Ferries on Lake Washington? It could happen — again
by Leslie Helm
Lake Washington is a magnificent community asset, but it’s a barrier where traffic is concerned. Michael Christ has a solution. He’d like to reintroduce passenger ferries, which graced the region’s waterways from the 1850s to the 1930s.
Christ, the CEO of Seco Development, is betting heavily on Renton’s Southport mixed-use waterfront development. He pictures slow-moving barge-like ferries transporting 150 to 175 people and countless bicycles at a time. A trip between Renton and Seattle’s South Lake Union might take an hour, he says, but there would be Wi-Fi and a chance to get some work done.
“It would be so much more beautiful than driving,” says Christ. “It would be romantic.”
Skeptics — and there are plenty — say commuters prefer bus, light rail or car, adding that boats are expensive, and that there isn’t enough development along the lake to make the plan work.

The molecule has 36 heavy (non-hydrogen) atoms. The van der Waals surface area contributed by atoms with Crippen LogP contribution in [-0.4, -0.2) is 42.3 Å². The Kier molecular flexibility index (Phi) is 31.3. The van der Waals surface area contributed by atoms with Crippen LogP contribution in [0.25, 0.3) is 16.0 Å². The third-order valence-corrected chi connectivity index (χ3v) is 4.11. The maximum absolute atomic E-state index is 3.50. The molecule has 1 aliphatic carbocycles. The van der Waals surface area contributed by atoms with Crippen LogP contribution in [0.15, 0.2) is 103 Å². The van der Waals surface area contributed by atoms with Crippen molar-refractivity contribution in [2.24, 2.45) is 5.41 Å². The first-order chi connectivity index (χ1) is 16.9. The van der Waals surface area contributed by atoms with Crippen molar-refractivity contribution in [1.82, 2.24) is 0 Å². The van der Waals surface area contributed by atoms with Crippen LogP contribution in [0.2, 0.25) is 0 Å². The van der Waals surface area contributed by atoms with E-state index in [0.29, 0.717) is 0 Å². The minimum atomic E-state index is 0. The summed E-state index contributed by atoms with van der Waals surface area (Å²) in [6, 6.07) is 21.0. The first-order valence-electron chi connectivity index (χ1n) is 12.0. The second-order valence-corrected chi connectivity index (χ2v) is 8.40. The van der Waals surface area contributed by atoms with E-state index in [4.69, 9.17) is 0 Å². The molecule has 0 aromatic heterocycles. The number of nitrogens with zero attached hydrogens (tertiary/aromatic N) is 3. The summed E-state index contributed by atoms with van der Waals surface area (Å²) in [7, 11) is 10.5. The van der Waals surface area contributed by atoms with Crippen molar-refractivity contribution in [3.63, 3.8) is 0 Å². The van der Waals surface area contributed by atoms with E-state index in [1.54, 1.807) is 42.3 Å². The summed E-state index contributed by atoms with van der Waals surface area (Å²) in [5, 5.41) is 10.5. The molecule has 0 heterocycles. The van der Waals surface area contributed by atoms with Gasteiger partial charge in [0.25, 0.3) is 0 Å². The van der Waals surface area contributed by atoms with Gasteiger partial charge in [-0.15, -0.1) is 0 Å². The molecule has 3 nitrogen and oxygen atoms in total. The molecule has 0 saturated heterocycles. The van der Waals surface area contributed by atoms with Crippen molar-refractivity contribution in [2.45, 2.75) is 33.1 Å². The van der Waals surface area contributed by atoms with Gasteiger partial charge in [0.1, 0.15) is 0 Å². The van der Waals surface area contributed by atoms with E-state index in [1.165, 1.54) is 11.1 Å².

Christ calls them shortsighted. The boats he envisions are energy efficient and cheap (less than $5 million for three boats circling the lake) and would connect with other public transportation.
Maybe King County Executive Dow Constantine, who backed the popular water taxi between West Seattle and downtown, will go for a new “Lake Link.” Sound far-fetched? Maybe not. The county has considered reviving an idea, raised and quashed when the Great Recession hit, of testing two passenger-ferry routes to the University of Washington — one from Kenmore and the other from Kirkland.
As Christ points out, big growth is projected for cities all around the lake. “You’re going to have 5 million people living around this lake,” he notes. “It’s just a question of time before this happens.”
LESLIE HELM is the executive editor of Seattle Business magazine.